Can notorious acts of looting be overlooked because they apparently took place before 1970?

Is the 1970 merely a helpful and convenient marker? Is it hard for a museum (or a private collector) acquiring antiquities since 1970 to say that they were unaware of the issues?

And where do national laws on antiquities fit into all of this?

And what about objects that were acquired before the creation of modern nation states?

Marion True and Greece: The Rome Trial Continues

The Rome trial of Marion True has continued (Elisabetta Povoledo, "Antiquities Trial Continues in Rome", New York Times, February 21, 2008). Daniela Rizzo has been giving evidence in court as a prosecution witness.
A prosecution witness painstakingly presented the court with photographs and documents on Wednesday in an effort to establish that more than a dozen looted artifacts had made their way into the Getty’s collection.
Some of the objects illustrated in court are now exhibited in Rome,
"Nostoi: Capolavori Ritrovati": 43 items were formerly in the collection of the J. Paul Getty Museum. These include 11 pieces formerly in the Barbara and Lawrence Fleischman collection (one of the returning Roman wall-painting fragments appears to be from the same room as a fragment returned by Shelby White), and three from the Maurice Tempelsman collection.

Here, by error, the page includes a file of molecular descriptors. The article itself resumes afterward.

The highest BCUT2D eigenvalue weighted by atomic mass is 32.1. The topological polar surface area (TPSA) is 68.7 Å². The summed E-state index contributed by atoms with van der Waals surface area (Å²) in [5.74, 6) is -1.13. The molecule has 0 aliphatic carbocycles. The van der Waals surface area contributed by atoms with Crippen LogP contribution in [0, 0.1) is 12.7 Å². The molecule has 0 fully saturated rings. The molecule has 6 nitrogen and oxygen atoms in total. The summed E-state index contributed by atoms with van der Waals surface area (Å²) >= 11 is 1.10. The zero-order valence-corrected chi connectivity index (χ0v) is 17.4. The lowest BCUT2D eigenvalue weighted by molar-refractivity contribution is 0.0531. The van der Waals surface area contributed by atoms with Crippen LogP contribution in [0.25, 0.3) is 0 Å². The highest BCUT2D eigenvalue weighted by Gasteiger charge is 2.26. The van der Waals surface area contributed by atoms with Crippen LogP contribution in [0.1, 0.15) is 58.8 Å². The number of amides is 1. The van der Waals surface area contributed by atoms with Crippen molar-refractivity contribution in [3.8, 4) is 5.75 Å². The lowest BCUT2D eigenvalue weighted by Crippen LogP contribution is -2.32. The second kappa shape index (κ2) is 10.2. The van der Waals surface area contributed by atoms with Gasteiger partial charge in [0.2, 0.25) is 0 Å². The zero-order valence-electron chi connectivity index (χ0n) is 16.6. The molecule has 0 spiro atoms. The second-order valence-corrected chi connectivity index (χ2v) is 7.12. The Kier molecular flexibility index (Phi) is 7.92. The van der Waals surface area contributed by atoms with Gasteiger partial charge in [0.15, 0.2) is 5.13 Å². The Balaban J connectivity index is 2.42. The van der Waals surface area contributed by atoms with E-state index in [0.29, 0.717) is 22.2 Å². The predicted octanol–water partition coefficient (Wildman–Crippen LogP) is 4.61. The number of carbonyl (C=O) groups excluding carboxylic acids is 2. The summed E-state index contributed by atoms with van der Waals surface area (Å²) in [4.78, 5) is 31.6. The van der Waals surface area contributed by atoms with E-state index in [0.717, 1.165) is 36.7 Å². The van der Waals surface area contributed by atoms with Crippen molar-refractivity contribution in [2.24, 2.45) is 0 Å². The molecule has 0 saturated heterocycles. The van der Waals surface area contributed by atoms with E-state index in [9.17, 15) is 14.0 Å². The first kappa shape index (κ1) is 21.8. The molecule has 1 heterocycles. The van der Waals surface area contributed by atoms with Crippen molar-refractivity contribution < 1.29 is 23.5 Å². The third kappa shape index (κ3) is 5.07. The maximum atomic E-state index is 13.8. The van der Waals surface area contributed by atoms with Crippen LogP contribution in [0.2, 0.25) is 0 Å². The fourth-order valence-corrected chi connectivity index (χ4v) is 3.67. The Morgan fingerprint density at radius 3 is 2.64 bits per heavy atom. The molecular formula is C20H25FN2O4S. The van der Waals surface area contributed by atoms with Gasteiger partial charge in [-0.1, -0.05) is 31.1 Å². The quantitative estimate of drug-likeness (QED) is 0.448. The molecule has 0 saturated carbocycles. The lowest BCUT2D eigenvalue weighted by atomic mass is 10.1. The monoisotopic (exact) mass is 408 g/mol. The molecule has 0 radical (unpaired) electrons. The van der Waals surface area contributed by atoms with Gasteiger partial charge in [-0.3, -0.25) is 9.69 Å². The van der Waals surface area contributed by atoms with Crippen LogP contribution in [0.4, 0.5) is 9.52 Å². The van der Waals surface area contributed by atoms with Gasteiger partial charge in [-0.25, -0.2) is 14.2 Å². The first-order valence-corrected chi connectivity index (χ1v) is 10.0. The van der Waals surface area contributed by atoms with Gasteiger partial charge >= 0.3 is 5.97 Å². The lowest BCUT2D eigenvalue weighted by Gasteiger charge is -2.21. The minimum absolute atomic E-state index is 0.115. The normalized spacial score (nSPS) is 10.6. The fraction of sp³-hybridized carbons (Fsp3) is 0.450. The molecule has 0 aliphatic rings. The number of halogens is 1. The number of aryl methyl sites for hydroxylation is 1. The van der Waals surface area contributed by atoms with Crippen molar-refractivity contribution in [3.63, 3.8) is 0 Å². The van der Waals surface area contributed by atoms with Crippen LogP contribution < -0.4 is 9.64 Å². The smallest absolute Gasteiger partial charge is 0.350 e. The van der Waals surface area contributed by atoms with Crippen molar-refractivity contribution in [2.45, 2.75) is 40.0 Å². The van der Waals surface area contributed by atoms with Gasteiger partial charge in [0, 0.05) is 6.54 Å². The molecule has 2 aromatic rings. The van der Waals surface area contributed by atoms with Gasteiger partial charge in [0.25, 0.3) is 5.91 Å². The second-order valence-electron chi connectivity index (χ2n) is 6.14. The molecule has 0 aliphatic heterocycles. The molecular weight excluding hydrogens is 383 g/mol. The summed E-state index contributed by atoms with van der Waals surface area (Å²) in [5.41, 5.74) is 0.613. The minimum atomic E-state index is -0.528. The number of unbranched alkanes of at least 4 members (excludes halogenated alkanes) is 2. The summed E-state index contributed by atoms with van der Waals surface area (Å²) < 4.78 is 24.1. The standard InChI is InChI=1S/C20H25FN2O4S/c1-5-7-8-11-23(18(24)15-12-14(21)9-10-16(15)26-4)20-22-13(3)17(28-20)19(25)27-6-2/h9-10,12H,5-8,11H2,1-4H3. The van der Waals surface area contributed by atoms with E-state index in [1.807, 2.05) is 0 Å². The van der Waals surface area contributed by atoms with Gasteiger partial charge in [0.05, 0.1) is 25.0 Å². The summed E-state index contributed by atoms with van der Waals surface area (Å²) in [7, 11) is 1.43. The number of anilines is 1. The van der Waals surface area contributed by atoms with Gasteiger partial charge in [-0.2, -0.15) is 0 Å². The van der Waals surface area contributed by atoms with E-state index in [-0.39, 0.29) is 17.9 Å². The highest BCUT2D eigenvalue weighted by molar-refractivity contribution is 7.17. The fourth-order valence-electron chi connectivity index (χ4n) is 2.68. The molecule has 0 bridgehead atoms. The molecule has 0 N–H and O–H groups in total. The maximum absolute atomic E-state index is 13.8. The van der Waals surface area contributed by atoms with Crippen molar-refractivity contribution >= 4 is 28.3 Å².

Many of these returning objects were acquired during the curatorship of Marion True (see "Marion True: some preliminary thoughts on the New Yorker Interview").

Commenting on images of objects clearly fresh out of the ground, Rizzo said:
If it came from an authorized dig, it would say so and give a date ... The fact that it doesn’t makes you think, doesn’t it?
Indeed it does.

Wednesday, February 20, 2008

Operation "Ulisse": Further Antiquities Returning to Italy

The LA Times ("Italy shows off seized artifacts", February 20, 2008) has reported on the return of some 400 antiquities that have just returned to Italy.

This is part of the outcome of the three year duration Operation "Ulisse" noted in the Italian press earlier this week ("GDF Roma recupera reperti, c'è affresco Pompeiano", ANSA, February 19, 2008). It is said that the objects were removed from archaeological sites in Tuscany (sc. ancient Etruria) and Lazio, and had then moved to Milan, Geneva and Brussels.